Using Celebration Days to Reward Effort

In an effort to teach students to set long-range goals, a teacher may provide some form of celebration for students exceeding their goals. One example is any student who has read over 3 books in a month might get to attend a free reading hour outside on a beach towel or with their favorite stuffed animal. A class might work together on a group task to earn additional recess or the chance to earn a class party.

Older students who complete a unit of study with a certain grade average may receive a study-free celebration day. Other long-range celebrations could include a movie and popcorn, an afternoon of free-play, or a chance to wear a favorite costume to class.

Considerations for Rewarding Student Hard Work

There are many factors that make the reward worthwhile and meaningful to students.

First, the teacher must consider the age of the student. While younger students may love the chance to earn a sticker or get in a treasure box, older students will feel belittled if offered such rewards.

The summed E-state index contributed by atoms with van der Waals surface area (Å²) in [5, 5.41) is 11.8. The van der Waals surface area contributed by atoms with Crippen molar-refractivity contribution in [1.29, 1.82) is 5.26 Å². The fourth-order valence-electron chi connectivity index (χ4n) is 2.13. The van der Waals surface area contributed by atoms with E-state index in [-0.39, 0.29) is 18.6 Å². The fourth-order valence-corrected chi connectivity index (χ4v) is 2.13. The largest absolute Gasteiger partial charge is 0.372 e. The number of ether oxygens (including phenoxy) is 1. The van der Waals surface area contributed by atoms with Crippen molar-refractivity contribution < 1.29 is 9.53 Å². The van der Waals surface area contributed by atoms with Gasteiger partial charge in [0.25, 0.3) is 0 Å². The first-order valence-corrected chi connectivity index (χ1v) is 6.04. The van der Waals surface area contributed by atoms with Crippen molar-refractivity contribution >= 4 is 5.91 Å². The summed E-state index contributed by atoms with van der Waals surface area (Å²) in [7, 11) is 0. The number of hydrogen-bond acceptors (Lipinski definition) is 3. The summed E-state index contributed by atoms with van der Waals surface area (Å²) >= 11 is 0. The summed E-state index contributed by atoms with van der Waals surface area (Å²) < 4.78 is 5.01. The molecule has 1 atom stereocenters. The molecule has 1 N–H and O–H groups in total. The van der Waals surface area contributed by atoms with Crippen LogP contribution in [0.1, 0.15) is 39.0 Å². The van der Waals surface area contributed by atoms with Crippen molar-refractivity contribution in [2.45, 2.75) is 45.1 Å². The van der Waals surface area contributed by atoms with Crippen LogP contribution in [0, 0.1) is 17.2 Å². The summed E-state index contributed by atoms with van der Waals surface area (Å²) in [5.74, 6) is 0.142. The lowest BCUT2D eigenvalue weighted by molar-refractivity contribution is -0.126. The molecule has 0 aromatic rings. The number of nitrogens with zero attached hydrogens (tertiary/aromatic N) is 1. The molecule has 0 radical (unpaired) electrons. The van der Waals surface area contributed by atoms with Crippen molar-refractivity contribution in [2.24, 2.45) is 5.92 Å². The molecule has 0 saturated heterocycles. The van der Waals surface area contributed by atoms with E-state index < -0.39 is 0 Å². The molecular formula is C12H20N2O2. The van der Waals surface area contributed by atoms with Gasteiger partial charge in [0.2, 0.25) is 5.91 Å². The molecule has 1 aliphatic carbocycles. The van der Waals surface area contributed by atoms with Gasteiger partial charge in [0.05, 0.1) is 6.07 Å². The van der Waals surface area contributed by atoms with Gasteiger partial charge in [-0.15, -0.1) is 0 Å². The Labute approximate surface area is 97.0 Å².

Another factor is the timing of the reward. Some younger students need an instant reward for completion of a task. As students grow and mature, they can be taught to work for longer periods of time before being rewarded. It is important that a teacher knows the students’ needs and abilities to wait. Likewise, the reward must fit the task and length of time spent to attain it.

Few students will work hard for two or three weeks if the task is a mere piece of candy. On the other hand, a student may work all year on a reading goal if the end result is a special field trip. Finally, it is vital to understand that while teachers can promote hard work through tangible rewards, they also need to foster internal motivation that will encourage a student to want to do their best.

*Updated March 2021